Spoiler Alert: Sex Sells
10 Vintage Ads Ward Cleaver Disapproves Of
I think we all know how advertisers love to strip off the clothes to sell us anything from alcohol, to cars and, yes, even clothes. That may seem like a ridiculous and shallow ploy to some of you. And surprise, it is!
But last time I checked, just because something is ridiculous and shallow sure doesn't mean that we won't secretly love it. And advertisers certainly know this. How else can you explain 90% of reality TV shows? And 100% of Bravo TV shows...
Before reality TV and multimillion-dollar advertising campaigns came along, there were still the pioneers of the "sex sells" frontier. Often times they're ads graced the pages of something history remembers as, 'magazines'. From what I hear, these magazines didn't have any internet connection AND they were filled with words! Words they expected us to read! Talk about demanding.
But while magazines may be disappearing, I can personally guarantee you that sex in advertising isn't going anywhere.
So the next time you see an advertisement of a topless woman in an ice bath, trying to sell you organic candlesticks...just say no. Those old tricks won't work on you.
Pairing beautiful women with sports cars is like second nature for advertisers. And
this 1964 Fiat ad didn't shy away from that cliche. In case you're confused, like they say in the ad, "Fiat is the hot one".
|1964 - Fiat. (via)|
Well, I don't really know how to introduce this one. That tagline is something usually reserved for the over-18 video store. And I suspect a few things have changed since this 1960's ad came out. Following this seduction strategy of blowing cigarette smoke in a woman's face can only guarantee you a return blow of mace into your own face. Not her number. Not her undying devotion. Just a swift dose of bottled agony. Dishonesty from cigarette adverts? Now I've seen it all.
|Late 1960's - Tipalet Cigarettes. (via)|
Yes, men are also objectified in advertising. Although this technique usually results in more laughs than swoons. Having said that...I do find it a bit curious that this sock company thought a group of naked men in colorful socks would be a good way to sell socks to men. It's even more curious that the bald guy with the ginger beard made it past the first casting call. He must have had a day off from his usual job of being the creepy guy in every "sexual harassment in the workplace" video.
|Esquire Socks - 1970's. (via)|
Sure, there was no Photoshop in 1959. But that certainly didn't hold back Bell & Howell from creating the most exaggerated bust they could muster. Because what says "Color Slide Projector" better than an artificially enhanced model named Sabrina? Go America!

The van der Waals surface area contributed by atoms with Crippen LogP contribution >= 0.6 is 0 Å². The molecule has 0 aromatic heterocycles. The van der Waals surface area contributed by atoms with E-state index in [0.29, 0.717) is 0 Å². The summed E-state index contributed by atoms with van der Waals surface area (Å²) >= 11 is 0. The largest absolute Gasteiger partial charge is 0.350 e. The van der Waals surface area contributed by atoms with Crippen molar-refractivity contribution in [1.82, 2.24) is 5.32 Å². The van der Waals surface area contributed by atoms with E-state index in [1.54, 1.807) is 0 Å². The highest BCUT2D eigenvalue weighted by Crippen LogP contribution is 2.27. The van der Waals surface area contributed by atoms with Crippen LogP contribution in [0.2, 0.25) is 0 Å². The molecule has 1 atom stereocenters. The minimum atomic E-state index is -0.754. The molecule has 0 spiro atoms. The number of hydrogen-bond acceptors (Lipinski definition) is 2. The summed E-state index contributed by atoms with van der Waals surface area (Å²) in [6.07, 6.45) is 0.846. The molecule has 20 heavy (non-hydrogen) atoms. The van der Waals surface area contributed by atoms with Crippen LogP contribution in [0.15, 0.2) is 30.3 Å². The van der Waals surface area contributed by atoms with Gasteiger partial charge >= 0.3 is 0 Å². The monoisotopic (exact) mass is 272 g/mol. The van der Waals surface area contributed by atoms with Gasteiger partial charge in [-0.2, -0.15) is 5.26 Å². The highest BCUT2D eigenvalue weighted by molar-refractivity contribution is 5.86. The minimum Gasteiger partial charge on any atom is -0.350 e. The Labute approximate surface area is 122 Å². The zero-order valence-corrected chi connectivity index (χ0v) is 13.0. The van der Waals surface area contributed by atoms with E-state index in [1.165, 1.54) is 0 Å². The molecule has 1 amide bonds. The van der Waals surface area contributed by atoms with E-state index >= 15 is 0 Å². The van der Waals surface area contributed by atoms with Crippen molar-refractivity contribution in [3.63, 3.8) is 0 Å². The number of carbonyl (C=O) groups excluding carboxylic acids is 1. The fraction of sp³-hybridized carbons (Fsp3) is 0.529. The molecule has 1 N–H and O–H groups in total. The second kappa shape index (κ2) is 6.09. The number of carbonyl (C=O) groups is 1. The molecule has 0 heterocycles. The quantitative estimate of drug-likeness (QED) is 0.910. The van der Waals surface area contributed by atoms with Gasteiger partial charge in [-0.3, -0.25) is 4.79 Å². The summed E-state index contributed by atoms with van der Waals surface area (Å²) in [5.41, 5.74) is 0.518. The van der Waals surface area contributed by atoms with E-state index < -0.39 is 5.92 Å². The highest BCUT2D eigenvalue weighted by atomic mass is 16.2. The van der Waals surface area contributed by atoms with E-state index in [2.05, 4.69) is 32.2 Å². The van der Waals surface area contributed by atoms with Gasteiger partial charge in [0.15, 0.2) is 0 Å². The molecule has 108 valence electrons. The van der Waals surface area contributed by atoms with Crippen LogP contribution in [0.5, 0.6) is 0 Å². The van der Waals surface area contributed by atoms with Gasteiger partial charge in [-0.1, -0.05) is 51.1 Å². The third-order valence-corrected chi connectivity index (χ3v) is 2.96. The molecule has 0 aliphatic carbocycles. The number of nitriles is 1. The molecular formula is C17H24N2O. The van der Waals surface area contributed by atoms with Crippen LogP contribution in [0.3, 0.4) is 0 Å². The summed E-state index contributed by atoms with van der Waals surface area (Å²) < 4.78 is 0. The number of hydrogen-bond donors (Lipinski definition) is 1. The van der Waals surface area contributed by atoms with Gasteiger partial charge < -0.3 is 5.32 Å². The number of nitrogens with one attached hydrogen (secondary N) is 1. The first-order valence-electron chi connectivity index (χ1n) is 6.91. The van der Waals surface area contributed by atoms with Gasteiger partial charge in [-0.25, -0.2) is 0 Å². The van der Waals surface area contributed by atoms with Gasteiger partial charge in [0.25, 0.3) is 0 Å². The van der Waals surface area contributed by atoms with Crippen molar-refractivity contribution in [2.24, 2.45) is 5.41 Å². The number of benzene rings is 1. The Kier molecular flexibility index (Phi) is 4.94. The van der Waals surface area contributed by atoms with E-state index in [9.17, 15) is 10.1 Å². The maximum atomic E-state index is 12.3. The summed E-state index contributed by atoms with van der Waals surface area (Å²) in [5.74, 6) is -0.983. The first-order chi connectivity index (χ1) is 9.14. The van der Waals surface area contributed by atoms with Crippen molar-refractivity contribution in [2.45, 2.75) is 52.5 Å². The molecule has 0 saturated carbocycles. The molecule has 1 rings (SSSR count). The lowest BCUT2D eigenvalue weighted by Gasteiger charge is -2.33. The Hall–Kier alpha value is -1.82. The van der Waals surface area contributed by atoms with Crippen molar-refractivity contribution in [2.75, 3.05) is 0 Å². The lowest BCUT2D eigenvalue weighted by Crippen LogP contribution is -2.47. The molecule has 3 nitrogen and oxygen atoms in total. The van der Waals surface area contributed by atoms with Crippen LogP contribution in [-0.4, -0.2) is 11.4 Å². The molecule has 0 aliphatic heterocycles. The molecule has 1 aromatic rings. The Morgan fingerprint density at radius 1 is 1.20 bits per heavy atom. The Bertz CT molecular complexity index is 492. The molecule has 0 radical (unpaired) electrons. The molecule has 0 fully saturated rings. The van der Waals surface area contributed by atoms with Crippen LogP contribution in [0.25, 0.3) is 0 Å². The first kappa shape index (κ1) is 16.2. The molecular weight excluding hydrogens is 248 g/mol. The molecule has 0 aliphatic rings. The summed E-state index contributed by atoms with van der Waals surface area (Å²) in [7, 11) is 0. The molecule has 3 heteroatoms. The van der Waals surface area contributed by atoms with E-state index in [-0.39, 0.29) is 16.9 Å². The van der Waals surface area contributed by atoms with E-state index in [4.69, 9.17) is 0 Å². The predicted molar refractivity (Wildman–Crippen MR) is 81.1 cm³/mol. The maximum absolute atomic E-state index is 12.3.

|Bell & Howell - 1959. (via)|
Wondering what this image could possibly be advertising? Balloons? Watermelons? Telephones? Nope. It's actually lingerie. This has to be the only lingerie ad in history to use colorful things to divert your attention away from the scantily clad woman. I'm not sure I completely understand it. But that's okay because even with the mixed messages, I think this is one of the most memorable ads I've ever seen.
|Plaza 8 Undergarments - 1964. (via)|
Below we have the quintessential example of the "sex sells" theory. This is a 1970's ad that chose to use a completely naked man to sell you...you'll never guess...ready for it? Clothes. That's right, the shallower the better for the Landlubber Clothes Company.
"If you like this naked man, then you'll LOVE the clothes he's not wearing!"Maybe it's just me, but their tagline: 'Nothing is better than Landlubber clothes' - definitely sounds like they're saying that people would rather wear nothing than wear Landlubber clothes. Maybe they should have thought out that tagline a bit better?
|"I'm the new naked study hall teacher. You can call me Mr. Mustache." Landlubber - 1970's. (via)|
This is another phenomenal example of using nudity to sell clothes. But wear Landlubber completely failed, this 1962 Drummond ad passed with flying colors. Not because they replaced the hairy, mustached man for a beautiful woman. But because they acknowledged and directly addressed the ridiculousness of this ad...
"If you guys don't buy these new Drummond sweaters, we'll go right back to male models"
They sure know their target market. For better or worse, Landlubber could learn a thing or two from the sweater-hawking chauvinists over at Drummond.
|Drummond - 1962. (via)|
Another advertisement that knows their target market:
If you're a burly, bearded man who enjoys wearing a toga, and sipping on hard alcohol from a coffee cup, all while getting massaged by buxom toga-wearing bombshells...then Centaur is the only cologne for you!
Think I'm just exaggerating? Read their tagline and think again.
Because nothing says overcompensation like a cologne marketed as, "Half man, half beast, all male!"
|Centaur Cologne - 1967. (via)|
To end, I did my best to find the earliest example I could of 'sex sells' in advertising. The winner is this Ivory Soap ad from 1919. Sure it's not exactly R-rated content, but you can bet your jaded ass that this advert was as scandalous as it gets for 1919. That's 94 years ago! Ivory Soap's shirtless sailors beat Kraft's Zesty commercials to the punch...by about a century.
|Ivory Soap - 1919. (via)|
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